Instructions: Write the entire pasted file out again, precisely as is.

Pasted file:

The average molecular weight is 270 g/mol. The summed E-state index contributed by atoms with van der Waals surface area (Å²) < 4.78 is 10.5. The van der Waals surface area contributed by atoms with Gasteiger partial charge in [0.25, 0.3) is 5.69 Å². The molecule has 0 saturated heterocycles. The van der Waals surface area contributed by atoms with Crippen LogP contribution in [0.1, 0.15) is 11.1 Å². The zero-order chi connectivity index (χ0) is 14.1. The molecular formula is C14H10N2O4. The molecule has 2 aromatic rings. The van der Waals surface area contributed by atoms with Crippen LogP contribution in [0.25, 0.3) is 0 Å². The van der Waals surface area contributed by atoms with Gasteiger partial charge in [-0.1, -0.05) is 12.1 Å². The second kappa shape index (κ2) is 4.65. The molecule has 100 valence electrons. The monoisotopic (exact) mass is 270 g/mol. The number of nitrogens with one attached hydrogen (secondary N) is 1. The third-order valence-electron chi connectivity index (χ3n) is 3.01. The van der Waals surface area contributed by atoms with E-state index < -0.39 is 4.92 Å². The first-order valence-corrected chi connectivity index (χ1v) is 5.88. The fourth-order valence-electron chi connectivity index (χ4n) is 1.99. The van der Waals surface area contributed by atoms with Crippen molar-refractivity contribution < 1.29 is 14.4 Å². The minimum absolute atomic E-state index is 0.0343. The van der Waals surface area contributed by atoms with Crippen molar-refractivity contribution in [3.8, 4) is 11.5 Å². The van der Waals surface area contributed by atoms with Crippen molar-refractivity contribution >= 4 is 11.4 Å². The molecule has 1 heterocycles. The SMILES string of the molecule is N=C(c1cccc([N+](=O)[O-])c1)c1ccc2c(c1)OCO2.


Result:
The average molecular weight is 270 g/mol. The summed E-state index contributed by atoms with van der Waals surface area (Å²) < 4.78 is 10.5. The van der Waals surface area contributed by atoms with Gasteiger partial charge in [0.25, 0.3) is 5.69 Å². The molecule has 0 saturated heterocycles. The van der Waals surface area contributed by atoms with Crippen LogP contribution in [0.1, 0.15) is 11.1 Å². The zero-order chi connectivity index (χ0) is 14.1. The molecular formula is C14H10N2O4. The molecule has 2 aromatic rings. The van der Waals surface area contributed by atoms with Crippen LogP contribution in [0.25, 0.3) is 0 Å². The van der Waals surface area contributed by atoms with Gasteiger partial charge in [-0.1, -0.05) is 12.1 Å². The second kappa shape index (κ2) is 4.65. The molecule has 100 valence electrons. The monoisotopic (exact) mass is 270 g/mol. The number of nitrogens with one attached hydrogen (secondary N) is 1. The third-order valence-electron chi connectivity index (χ3n) is 3.01. The van der Waals surface area contributed by atoms with E-state index < -0.39 is 4.92 Å². The first-order valence-corrected chi connectivity index (χ1v) is 5.88. The fourth-order valence-electron chi connectivity index (χ4n) is 1.99. The van der Waals surface area contributed by atoms with Crippen molar-refractivity contribution < 1.29 is 14.4 Å². The minimum absolute atomic E-state index is 0.0343. The van der Waals surface area contributed by atoms with Crippen molar-refractivity contribution in [3.8, 4) is 11.5 Å². The van der Waals surface area contributed by atoms with Crippen molar-refractivity contribution >= 4 is 11.4 Å². The molecule has 1 heterocycles. The SMILES string of the molecule is N=C(c1cccc([N+](=O)[O-])c1)c1ccc2c(c1)OCO2.